1. Colorado school district ditches valedictorian honors for high school graduates 

From the Washington Examiner: 


A Colorado school district announced it will eliminate class rank and the valedictorian designation for graduating classes for the Class of 2026 and beyond. 

Cherry Creek School District near Denver, Colorado, announced last week that beginning in 2026, district high schools would no longer recognize a valedictorian during high school commencement exercises. 

The announcement came in the form of a letter to families that said, “The practices of class rank and Valedictorian status are outdated and inconsistent with what we know and believe of our students,” according to KDVR. “We believe all students can learn at high levels, and learning is not a competition.” 

Valedictorian and salutatorian designations have long been standard methods of honoring the top academic performers in a graduating class. 


  1. More Americans 65 and Under Died from Alcohol-Related Causes Than Covid-19 in 2020, Study Finds 

From National Review: 


Alcohol-related deaths increased 25 percent from 2019 to 2020, with alcohol-related deaths among adults younger than 65 outnumbering deaths from Covid-19 in the same age group in 2020, a new study found. 

Alcohol-related deaths, including from liver disease and accidents, increased to 99,017 in 2020, up from 78,927 the year prior, according to the study performed by researchers with the National Institute on Alcohol Abuse and Alcoholism, a division of the National Institutes of Health. 

While 74,408 Americans ages 16 to 64 died of alcohol-related causes, 74,075 individuals under 65 died of Covid-19, the study found. The rate of increase for alcohol-related deaths in 2020 (25 percent) was greater than the rate of increase of deaths from all causes (16.6 percent). 

The study shows just another unintended consequence of Covid-19 lockdowns and mitigation measures. 


  1. Russia’s Ukraine war threatens to blow US food prices sky-high 

From Fox Business: 


As war continues to ravage Ukraine, Americans, particularly those who live paycheck to paycheck, are beginning to feel the financial squeeze on their food prices from the conflict half a world away. 

It began with a rapid rise in gas prices. Now, with Russian oil banned in the United States and energy scarcity heightened globally, experts say shoppers can expect their grocery bills to rise in coming months – especially if Ukraine misses its wheat planting season.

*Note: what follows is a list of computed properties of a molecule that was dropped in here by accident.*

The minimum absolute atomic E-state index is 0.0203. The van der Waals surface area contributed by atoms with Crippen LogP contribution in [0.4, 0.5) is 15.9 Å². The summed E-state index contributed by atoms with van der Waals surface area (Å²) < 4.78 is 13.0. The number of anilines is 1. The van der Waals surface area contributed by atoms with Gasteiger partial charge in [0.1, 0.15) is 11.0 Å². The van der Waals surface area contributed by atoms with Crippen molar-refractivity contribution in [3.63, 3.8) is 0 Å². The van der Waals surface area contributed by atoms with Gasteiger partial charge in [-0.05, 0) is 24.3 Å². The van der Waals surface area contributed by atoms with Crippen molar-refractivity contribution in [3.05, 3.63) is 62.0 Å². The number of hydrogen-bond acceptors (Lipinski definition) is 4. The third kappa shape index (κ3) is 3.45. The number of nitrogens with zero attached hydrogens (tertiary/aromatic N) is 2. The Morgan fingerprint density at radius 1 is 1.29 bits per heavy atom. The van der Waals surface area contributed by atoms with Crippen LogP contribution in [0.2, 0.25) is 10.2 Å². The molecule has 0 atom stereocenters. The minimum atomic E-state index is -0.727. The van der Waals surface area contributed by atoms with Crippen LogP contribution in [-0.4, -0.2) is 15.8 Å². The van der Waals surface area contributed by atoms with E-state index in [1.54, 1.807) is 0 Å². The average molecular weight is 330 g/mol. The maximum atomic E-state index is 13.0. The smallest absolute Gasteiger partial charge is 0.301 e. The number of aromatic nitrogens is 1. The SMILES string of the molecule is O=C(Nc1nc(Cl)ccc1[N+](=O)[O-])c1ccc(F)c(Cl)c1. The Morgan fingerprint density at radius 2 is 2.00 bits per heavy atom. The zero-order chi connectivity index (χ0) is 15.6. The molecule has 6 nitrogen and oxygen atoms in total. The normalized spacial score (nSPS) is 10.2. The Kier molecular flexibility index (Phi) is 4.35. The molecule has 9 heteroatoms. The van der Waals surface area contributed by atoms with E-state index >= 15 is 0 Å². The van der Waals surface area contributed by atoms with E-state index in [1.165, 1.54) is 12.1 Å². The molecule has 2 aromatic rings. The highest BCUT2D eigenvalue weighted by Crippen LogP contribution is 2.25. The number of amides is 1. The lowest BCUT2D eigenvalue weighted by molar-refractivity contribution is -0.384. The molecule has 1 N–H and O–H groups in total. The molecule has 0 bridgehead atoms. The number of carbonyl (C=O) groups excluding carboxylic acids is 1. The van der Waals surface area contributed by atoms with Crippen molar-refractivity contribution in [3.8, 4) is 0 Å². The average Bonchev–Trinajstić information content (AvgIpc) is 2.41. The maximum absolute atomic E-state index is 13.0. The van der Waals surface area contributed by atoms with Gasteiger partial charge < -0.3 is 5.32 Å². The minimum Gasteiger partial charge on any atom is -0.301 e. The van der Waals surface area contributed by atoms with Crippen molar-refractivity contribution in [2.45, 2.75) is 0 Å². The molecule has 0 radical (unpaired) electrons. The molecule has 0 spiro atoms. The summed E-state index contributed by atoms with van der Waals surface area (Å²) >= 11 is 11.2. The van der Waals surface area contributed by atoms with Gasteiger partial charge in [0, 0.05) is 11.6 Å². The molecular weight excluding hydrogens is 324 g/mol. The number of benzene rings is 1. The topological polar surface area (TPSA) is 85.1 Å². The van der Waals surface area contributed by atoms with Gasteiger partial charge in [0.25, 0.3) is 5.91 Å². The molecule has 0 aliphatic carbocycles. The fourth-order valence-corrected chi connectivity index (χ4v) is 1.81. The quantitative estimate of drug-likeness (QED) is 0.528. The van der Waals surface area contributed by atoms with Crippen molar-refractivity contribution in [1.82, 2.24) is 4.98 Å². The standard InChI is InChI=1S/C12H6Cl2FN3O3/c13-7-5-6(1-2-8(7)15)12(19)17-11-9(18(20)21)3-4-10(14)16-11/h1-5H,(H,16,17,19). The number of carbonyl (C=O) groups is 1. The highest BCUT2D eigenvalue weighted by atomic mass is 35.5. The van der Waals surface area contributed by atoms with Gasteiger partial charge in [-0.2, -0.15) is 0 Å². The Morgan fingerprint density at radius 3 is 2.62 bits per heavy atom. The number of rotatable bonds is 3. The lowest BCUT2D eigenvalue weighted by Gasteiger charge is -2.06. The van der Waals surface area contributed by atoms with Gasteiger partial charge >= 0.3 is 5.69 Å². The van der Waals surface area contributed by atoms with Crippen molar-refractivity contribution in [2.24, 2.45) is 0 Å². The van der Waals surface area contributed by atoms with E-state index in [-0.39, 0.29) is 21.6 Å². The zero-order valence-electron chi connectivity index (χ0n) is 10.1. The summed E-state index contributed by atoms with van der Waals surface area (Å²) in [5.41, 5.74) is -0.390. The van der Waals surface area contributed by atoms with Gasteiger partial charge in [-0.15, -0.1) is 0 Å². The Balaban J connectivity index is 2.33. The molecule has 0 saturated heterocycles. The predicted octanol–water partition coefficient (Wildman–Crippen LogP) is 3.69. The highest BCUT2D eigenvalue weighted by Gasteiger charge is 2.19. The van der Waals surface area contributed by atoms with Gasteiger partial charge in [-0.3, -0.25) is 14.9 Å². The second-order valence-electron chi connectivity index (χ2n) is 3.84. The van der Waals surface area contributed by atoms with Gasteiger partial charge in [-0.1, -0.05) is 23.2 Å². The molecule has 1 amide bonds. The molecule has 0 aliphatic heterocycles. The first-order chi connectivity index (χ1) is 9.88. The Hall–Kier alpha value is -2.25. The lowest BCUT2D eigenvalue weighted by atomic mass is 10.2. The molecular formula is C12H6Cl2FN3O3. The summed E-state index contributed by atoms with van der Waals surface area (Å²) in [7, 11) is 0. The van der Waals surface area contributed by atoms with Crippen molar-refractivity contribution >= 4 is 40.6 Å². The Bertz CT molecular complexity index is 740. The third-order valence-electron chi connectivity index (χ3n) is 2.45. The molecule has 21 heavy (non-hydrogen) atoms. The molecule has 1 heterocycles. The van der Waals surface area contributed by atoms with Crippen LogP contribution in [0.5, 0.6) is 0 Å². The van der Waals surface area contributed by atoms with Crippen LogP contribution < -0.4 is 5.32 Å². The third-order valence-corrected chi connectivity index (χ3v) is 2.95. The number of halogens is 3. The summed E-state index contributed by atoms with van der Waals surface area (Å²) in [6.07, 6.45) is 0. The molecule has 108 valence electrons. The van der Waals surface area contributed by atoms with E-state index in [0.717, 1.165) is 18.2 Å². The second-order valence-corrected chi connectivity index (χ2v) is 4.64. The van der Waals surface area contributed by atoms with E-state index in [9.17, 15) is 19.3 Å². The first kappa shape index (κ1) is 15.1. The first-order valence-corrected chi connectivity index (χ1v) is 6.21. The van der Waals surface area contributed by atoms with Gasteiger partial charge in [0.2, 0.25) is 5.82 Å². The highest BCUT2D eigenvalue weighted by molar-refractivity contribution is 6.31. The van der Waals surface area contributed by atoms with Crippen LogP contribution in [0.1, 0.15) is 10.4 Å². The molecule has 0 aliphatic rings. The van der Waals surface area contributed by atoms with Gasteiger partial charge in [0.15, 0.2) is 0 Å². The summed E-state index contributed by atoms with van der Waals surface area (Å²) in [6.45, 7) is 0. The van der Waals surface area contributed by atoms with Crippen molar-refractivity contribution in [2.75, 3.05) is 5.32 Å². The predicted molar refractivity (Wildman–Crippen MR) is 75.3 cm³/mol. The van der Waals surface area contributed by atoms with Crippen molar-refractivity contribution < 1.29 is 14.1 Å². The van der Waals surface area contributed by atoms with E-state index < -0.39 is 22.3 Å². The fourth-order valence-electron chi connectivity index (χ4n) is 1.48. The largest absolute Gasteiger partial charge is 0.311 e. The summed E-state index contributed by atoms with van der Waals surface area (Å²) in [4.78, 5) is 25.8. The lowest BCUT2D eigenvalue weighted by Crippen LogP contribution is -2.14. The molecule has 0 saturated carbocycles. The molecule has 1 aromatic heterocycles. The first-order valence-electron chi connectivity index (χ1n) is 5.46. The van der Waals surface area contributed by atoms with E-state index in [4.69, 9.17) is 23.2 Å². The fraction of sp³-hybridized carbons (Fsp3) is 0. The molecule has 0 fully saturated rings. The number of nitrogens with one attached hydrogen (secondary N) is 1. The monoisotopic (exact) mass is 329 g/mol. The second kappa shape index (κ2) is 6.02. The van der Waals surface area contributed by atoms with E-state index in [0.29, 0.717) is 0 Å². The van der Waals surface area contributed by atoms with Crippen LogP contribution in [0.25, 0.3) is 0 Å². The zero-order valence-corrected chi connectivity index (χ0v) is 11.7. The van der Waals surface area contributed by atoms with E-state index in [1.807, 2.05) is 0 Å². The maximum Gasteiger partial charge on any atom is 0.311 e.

“It comes an absolutely horrible time for American consumers because we’re looking every day at inflation almost reaching 10%,” Dan Varroney, a supply chain expert and founder of Potomac Core, told FOX Business. “Last month’s figures were close to 8%. And that means that consumers, including those that are living paycheck to paycheck, are going to pay more for food.” 

Russia and Ukraine produce 25% of the global wheat supply, according to the Observatory for Economic Complexity. While neither of these countries export wheat to the U.S. directly, their absence from the global market is expected to strain supply and push prices higher. 


10. The Kindest Person My Son Knows is the Mother He’s Never Met 

From The Daily Citizen: 


As we drove about town recently, I posed a question to each of our three boys: 

“Who is the kindest person you know?” 

Without missing a beat, Will, our happy eleven-year-old replied, “My birthmother.” 

“But Will,” one of his brothers countered. “You’ve never met her.” 

“I know I’ve never met her,” Will said to his brother that afternoon in the car. “But she must be the kindest person because she didn’t abort me. She gave me a chance at life.” 

I took a big deep breath, holding back the tears. 

It would be impossible to overstate the courage of birthmothers, who likewise carry their children to term knowing full well they will not enjoy the privilege of raising them each day. It is the ultimate expression of sacrificial love. 

But I wonder how many abortion-minded women might have a change of heart if they knew their children would see them as heroes for doing the right thing. 

I hope they know Will speaks from the innocence of his heart for many other children like him.